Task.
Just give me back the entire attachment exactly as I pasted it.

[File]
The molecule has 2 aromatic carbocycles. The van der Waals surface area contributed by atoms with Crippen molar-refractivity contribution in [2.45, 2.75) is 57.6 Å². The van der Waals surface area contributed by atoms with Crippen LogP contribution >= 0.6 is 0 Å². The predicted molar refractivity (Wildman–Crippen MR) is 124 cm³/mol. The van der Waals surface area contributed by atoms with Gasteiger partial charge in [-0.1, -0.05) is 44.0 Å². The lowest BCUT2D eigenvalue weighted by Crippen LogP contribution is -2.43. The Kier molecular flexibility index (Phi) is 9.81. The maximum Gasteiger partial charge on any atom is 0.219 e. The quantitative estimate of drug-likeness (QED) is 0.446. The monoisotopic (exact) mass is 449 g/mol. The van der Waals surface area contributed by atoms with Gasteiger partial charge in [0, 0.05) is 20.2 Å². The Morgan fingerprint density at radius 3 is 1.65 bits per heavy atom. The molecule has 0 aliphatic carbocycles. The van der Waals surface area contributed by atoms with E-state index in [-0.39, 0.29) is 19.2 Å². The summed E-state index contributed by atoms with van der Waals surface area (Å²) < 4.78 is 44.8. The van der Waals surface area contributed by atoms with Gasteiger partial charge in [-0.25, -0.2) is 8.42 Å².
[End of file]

The molecule has 2 aromatic carbocycles. The van der Waals surface area contributed by atoms with Crippen molar-refractivity contribution in [2.45, 2.75) is 57.6 Å². The van der Waals surface area contributed by atoms with Crippen LogP contribution >= 0.6 is 0 Å². The predicted molar refractivity (Wildman–Crippen MR) is 124 cm³/mol. The van der Waals surface area contributed by atoms with Gasteiger partial charge in [-0.1, -0.05) is 44.0 Å². The lowest BCUT2D eigenvalue weighted by Crippen LogP contribution is -2.43. The Kier molecular flexibility index (Phi) is 9.81. The maximum Gasteiger partial charge on any atom is 0.219 e. The quantitative estimate of drug-likeness (QED) is 0.446. The monoisotopic (exact) mass is 449 g/mol. The van der Waals surface area contributed by atoms with Gasteiger partial charge in [0, 0.05) is 20.2 Å². The Morgan fingerprint density at radius 3 is 1.65 bits per heavy atom. The molecule has 0 aliphatic carbocycles. The van der Waals surface area contributed by atoms with E-state index in [-0.39, 0.29) is 19.2 Å². The summed E-state index contributed by atoms with van der Waals surface area (Å²) < 4.78 is 44.8. The van der Waals surface area contributed by atoms with Gasteiger partial charge in [-0.25, -0.2) is 8.42 Å².